Back in high school, when I was learning what little I know about particle physics (most of it probably wrong now, there were illustrations of what had happened at the business end of atom smashers, as we called them then. It was a burst of lines and curves, very pretty. And the experimenters could point at a short line and say, with confidence, “There! That is the track of a mu meson! It only exists outside the nucleus for a tiny fraction of a second! Isn’t that neat?” And I agreed it was, and decided I wanted to be a physicist. Then I battled with calculus, and lost, and decided to try something else.
That’s not how it works these days. This is an excellent documentary about the Large Hadron Collider, the biggest machine ever built by mankind. It is so big, seventeen miles in circumference, that it stretches beneath the border between France and Switzerland. And this ain’t some primitive brute like the giant bucket loaders that scrape coal from seams. Those seventeen miles contain super-conducting magnets, cooled by liquid helium, which is a real bitch to handle. It all has to be machined to insane tolerances, and kept squeaky clean. Just the computing power it takes to run the thing boggles the mind. It took ten years to build, and smashed its first hadron in 2008. And it captured the public’s imagination with talk of one of the primary reasons it was built, which was to find or disprove the so-called (by everyone but serious scientists, most of whom hated the term) “God particle,” the Higgs Boson. So we follow the progress of the development and first use of the collider. There is hope … and then disaster. A section of magnets ruptures, and takes about a year to get back on line. And then … success! We have found the Higgs Boson!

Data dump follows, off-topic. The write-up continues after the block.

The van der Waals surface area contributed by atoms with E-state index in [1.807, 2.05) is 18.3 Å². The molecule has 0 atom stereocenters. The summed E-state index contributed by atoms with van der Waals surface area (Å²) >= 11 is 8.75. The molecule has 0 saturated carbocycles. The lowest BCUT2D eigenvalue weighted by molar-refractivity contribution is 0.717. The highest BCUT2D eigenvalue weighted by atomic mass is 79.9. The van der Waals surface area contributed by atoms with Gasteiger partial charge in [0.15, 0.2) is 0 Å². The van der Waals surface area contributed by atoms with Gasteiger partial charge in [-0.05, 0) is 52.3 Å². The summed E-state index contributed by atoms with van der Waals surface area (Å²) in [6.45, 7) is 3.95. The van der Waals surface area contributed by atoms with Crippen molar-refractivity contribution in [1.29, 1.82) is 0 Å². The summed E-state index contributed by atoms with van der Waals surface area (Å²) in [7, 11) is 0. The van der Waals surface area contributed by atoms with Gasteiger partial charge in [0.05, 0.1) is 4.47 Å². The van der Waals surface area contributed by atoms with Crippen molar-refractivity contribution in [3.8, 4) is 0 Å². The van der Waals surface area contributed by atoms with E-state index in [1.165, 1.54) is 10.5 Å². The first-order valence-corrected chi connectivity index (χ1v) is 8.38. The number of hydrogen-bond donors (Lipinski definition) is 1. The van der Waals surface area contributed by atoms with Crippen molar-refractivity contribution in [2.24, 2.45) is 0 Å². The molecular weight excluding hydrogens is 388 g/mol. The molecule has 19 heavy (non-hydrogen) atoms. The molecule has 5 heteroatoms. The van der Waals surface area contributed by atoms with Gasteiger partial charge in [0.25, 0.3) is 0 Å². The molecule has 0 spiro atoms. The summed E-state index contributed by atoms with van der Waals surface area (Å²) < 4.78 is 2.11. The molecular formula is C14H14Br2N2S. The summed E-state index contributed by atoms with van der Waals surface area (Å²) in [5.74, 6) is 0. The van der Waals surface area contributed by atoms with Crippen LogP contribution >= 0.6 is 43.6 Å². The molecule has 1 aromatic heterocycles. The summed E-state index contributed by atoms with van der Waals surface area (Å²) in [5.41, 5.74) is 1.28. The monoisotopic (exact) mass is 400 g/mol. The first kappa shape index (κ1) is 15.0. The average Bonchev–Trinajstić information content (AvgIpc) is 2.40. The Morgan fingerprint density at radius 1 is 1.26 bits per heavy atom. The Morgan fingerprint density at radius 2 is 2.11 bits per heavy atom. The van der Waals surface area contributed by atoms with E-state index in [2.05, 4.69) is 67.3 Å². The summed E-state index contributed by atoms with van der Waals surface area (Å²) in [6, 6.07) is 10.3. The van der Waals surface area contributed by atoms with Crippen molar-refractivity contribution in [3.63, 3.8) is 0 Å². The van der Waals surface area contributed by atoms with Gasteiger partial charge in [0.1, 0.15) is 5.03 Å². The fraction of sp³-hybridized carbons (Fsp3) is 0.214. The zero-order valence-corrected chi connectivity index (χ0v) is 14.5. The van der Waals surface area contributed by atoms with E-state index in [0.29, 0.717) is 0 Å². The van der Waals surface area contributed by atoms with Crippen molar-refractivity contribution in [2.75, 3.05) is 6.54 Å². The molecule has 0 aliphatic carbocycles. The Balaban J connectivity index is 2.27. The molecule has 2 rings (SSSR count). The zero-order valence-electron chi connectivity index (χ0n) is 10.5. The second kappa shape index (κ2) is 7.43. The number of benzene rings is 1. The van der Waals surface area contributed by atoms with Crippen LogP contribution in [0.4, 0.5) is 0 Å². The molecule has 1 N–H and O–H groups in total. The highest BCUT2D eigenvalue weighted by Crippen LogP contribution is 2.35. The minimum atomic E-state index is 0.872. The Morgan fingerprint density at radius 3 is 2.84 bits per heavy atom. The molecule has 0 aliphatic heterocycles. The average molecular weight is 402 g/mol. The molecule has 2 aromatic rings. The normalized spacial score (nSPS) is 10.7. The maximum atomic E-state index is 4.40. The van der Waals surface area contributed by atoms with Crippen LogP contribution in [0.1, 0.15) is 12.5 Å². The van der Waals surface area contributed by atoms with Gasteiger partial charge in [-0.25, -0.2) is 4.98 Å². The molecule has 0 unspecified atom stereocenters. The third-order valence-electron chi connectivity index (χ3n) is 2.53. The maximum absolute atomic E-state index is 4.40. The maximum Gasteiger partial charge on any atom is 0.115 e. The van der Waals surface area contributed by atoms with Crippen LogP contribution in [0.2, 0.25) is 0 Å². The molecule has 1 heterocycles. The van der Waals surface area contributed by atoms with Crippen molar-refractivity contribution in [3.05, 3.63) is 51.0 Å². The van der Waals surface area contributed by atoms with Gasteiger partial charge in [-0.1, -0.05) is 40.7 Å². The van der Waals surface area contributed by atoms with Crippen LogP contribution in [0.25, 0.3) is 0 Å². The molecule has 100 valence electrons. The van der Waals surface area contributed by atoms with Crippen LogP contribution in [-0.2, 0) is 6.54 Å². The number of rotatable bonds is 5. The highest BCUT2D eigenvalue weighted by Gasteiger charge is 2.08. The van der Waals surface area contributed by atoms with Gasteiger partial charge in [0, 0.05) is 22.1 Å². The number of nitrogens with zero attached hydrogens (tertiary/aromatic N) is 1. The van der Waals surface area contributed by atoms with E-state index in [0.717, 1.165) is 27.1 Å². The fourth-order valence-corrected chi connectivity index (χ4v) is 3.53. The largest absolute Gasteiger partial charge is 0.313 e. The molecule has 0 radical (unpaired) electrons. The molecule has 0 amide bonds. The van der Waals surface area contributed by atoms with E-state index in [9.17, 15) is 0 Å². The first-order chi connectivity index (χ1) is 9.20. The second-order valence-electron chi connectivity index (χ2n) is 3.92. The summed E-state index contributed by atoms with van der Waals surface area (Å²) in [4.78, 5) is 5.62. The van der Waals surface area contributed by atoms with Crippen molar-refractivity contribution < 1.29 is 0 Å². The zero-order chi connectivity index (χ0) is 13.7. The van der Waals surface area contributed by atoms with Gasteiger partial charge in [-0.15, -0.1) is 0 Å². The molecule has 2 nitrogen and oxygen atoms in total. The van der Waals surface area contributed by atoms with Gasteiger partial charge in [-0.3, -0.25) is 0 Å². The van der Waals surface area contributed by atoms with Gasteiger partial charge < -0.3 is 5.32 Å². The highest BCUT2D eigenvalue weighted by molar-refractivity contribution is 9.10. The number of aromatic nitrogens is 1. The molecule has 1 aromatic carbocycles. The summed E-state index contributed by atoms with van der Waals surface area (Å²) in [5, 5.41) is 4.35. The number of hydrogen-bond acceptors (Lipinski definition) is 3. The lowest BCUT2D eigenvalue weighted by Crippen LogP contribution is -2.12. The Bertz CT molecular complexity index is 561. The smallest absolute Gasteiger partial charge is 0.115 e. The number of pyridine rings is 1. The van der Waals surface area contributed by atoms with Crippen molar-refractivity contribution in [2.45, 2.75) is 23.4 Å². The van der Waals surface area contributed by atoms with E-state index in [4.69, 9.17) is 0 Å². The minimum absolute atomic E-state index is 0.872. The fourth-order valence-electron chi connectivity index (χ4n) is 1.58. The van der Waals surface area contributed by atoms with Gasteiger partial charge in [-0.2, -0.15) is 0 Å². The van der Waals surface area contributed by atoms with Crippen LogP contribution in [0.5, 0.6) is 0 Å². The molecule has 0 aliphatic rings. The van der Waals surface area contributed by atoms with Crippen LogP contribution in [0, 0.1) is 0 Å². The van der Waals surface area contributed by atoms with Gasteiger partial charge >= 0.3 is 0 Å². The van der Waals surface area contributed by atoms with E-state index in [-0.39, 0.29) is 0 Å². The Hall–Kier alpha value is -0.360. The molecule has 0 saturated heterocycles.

… or have we? It’s all too complex to explain, but basically, we can’t actually see a track of the particle. We have to analyze massive amounts of data, and then plot it on a curve with a statistical formula. If the high point of the curve has one value, the existence seems to be confirmed. If another value … well, I don’t pretend to understand it all, or even most of it, but I got the feeling that there is still room for doubt. Meanwhile, they seem to have discovered even more mysterious things, called pentaquarks. (Don’t even ask, I have no idea.)
It’s a fascinating show to watch, even if you only understand every fifth word. The LHC is currently (10/25/15) shut down undergoing an upgrade to its theoretical upper limit of energy, something like twice the already scary energies achieved. There are those who say they might produce a black hole down there under Switzerland, which would gobble up the Earth. It’s not something I can worry about too much. We would never know.
I am struck by how many women are involved in this project, at the highest levels. The person in charge of one of the four major experiments is a woman, and one of the chief engineers charged with keeping it running is also female. Now, it could be that the director cherry-picked these women to follow around, but when you look at the large audiences for the historic events we see, the sexes are about evenly divided. That sure wouldn’t have been the case when my high school textbook was being written.